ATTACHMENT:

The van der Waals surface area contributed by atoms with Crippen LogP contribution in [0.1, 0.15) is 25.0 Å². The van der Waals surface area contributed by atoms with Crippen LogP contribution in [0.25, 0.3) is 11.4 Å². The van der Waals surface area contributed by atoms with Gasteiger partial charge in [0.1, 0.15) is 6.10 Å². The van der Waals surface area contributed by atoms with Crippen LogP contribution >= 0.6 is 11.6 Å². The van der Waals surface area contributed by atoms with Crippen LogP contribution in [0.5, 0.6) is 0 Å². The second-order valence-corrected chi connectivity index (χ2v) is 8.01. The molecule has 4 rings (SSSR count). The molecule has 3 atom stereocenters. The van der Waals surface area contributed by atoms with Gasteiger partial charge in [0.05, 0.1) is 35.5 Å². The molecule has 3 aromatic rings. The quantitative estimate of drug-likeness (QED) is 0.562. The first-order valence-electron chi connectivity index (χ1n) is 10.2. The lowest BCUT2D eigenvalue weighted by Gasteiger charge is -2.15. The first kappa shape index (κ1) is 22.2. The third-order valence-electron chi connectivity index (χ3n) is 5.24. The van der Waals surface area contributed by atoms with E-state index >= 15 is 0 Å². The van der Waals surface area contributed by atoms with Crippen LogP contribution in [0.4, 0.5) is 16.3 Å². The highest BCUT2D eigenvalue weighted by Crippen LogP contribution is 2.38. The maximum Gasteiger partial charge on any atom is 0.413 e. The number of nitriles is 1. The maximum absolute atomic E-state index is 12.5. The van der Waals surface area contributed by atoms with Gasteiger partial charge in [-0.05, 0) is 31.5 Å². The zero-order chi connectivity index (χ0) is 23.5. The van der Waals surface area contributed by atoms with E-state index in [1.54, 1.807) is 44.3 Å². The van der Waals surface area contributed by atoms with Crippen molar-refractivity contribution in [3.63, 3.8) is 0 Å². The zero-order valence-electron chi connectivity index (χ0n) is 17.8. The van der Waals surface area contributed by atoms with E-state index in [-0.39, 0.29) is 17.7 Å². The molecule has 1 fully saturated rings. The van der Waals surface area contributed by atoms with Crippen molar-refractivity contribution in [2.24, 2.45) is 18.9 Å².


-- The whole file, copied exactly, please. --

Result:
The van der Waals surface area contributed by atoms with Crippen LogP contribution in [0.1, 0.15) is 25.0 Å². The van der Waals surface area contributed by atoms with Crippen LogP contribution in [0.25, 0.3) is 11.4 Å². The van der Waals surface area contributed by atoms with Gasteiger partial charge in [0.1, 0.15) is 6.10 Å². The van der Waals surface area contributed by atoms with Crippen LogP contribution >= 0.6 is 11.6 Å². The van der Waals surface area contributed by atoms with Crippen LogP contribution in [0.5, 0.6) is 0 Å². The second-order valence-corrected chi connectivity index (χ2v) is 8.01. The molecule has 4 rings (SSSR count). The molecule has 3 atom stereocenters. The van der Waals surface area contributed by atoms with Gasteiger partial charge in [0.05, 0.1) is 35.5 Å². The molecule has 3 aromatic rings. The quantitative estimate of drug-likeness (QED) is 0.562. The first-order valence-electron chi connectivity index (χ1n) is 10.2. The lowest BCUT2D eigenvalue weighted by Gasteiger charge is -2.15. The first kappa shape index (κ1) is 22.2. The third-order valence-electron chi connectivity index (χ3n) is 5.24. The van der Waals surface area contributed by atoms with E-state index >= 15 is 0 Å². The van der Waals surface area contributed by atoms with Crippen LogP contribution in [0.4, 0.5) is 16.3 Å². The highest BCUT2D eigenvalue weighted by Crippen LogP contribution is 2.38. The maximum Gasteiger partial charge on any atom is 0.413 e. The number of nitriles is 1. The maximum absolute atomic E-state index is 12.5. The van der Waals surface area contributed by atoms with Gasteiger partial charge in [-0.05, 0) is 31.5 Å². The zero-order chi connectivity index (χ0) is 23.5. The van der Waals surface area contributed by atoms with E-state index in [1.54, 1.807) is 44.3 Å². The van der Waals surface area contributed by atoms with Crippen molar-refractivity contribution in [3.63, 3.8) is 0 Å². The zero-order valence-electron chi connectivity index (χ0n) is 17.8. The van der Waals surface area contributed by atoms with E-state index in [-0.39, 0.29) is 17.7 Å². The molecule has 1 fully saturated rings. The van der Waals surface area contributed by atoms with Crippen molar-refractivity contribution in [2.24, 2.45) is 18.9 Å².